CHILDREN & THE RIGHT TO FAMILY LIFE

CHILDREN& THE RIGHT TO FAMILY LIFE, A CONFLICT OF OPINION IN THE IMPLEMENTATION OF IMMIGRATION RULES –THE UK & THE USA

Family reunification and the recognition of a family life is a cornerstone for immigration law in many countries. Many countries recognize the need for the migration of family members to join their relatives in another country. This article considers how children fit into this family life and how the treatment of a child’s family right differs between the United Kingdom and the United State of America.

The immigration system provides the ability to reunite families from across the globe. U.S. citizens or permanent residents may sponsor foreign spouses, children, and relatives for permanent residency through family-sponsored immigration. In addition, citizens who have reached the age of 21 may sponsor their siblings and parents.

The United Kingdom is a member of the European Union and has adopted many of its laws in respect to human rights. One of the key rights for immigration law is the human right to a family life and the right to a private life.

Enshrined in these rights is the recognition of the rights of family member to live together so that they can continue to foster their family life, which is the criterion for family based immigration. In the UK, citizens as well as those with permanent and temporary residency have a right to sponsortheir spouse and children into the UK. This right is not absolute and is balanced with the right of the country to maintain immigration control. Unlike the USA however, there are no rights for citizens to sponsor their parents to the UK expect for those who are wholly dependent on the citizen.

Children & Immigration (Comparing United Kingdom & United States )

Children are the heritage of our society; they are the tomorrow’s future. How we treat and develop our children plays an important role on the kind of society we have in the future, in terms of Social Culture, Economics, Technology etc. So why are they being ignored in the application of some immigration rules? The way in which the U.S. and the UK treat the rights of children when it comes to the enforcement of immigration control differs greatly in law and in application.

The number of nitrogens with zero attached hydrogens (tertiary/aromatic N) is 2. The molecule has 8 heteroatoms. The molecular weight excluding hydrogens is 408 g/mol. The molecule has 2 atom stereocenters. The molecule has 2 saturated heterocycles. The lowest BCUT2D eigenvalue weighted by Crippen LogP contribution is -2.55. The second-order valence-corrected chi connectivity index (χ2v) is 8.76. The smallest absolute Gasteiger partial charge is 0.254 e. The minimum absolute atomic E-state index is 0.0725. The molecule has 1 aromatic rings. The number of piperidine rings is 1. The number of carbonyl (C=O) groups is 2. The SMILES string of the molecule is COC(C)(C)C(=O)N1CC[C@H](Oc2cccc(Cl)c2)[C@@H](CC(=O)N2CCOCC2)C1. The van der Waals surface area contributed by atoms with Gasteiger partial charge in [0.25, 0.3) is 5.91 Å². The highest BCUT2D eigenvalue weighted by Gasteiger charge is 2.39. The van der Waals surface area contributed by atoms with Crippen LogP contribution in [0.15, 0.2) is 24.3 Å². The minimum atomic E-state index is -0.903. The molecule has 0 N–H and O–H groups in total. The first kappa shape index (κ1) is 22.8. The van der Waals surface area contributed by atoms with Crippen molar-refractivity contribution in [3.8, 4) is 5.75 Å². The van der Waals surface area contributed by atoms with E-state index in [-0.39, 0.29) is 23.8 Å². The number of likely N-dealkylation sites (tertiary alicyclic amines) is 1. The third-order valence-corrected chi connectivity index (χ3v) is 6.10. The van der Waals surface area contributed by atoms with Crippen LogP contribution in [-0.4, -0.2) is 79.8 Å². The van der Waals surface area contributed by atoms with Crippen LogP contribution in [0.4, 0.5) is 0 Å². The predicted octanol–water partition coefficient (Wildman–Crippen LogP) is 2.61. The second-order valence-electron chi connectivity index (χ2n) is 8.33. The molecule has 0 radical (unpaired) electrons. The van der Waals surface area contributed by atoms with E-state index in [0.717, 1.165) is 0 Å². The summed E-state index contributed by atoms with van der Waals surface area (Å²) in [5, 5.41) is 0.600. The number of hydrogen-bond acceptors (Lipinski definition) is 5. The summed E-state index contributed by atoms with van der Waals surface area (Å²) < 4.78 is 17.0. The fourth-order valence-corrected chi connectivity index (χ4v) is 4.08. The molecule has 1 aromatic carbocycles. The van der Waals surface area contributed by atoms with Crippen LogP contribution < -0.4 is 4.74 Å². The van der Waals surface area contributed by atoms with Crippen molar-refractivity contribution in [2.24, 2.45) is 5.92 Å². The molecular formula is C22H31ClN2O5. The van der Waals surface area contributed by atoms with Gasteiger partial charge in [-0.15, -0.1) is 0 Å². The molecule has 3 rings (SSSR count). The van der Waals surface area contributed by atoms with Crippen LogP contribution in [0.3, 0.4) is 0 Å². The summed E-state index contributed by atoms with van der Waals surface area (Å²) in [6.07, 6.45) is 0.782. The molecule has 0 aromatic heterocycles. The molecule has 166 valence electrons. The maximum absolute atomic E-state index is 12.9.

The United Kingdom

Since 1983, not all children born in the UK are automatically considered British Citizens. The nationality of a child at birth is dependent on the immigration status of the child’s parents at the time of birth. However, children can be registered as British Citizens if they spend the first 10 years of their life in the UK regardless of the status of their parents.

Consideration of Children in Immigration Decisions.

Section 55 of the 2009 Borders, Citizenship and Immigration Act places a duty on the Secretary of State to make arrangements for ensuring that immigration, asylum, nationality and customs function with regards to the need to safeguard and promote the welfare of children in the UK.

Article 8 of the Human Rights Act also requires the Secretary of State to consider the right to

a family life and the right to a private life. These rights are also applicable to children and their families.

It has been reconfirmed in several UK judgments that the “best interests” of the children must be a “primary consideration” when taking immigration control actions against families with children. These are not limited to children who are citizens of the United Kingdom.

Thus where a family is in the UK legally or illegally and they have a child in that family whohas resided in the UK for at least 7 years and remains under the age of 18, both Section 55 and Article 8 play an important role when it comes to the refusal of an application for residency or the intention to remove or deport members of the family from the UK.

Previously the UK had what was called the 7-year concession whereby such a family would be entitled to make an application for permanent residency in the UK based on the presence of a child in the family in the UK for over 7 years. This rule was abolished as it was thought be disproportionality advantageous to illegal immigrants especially when there was no rule in the UK which would permit the parent of a British child to stay in the UK by virtue of thenationality of their child.

However, the 7-year rule was reintroduced on the 9th of July 2012; the changes also extended rights to parents of British Citizens. For example, if a mother who is illegal in the UK gives birth to a child in the UK who has a British father, that child is British and the UK would need to consider the interest of that child before it can remove the mother from the UK. It is considered that a British Child has the right to be resident and grow up in the UK, which essentially makes the removal of that child’s mother difficult if not impossible, hence the mother is likely to be granted permission to remain in the UK. This enables her to reside and work in the country legally as the primary caregiver for her child. This often leads to permanentresidency.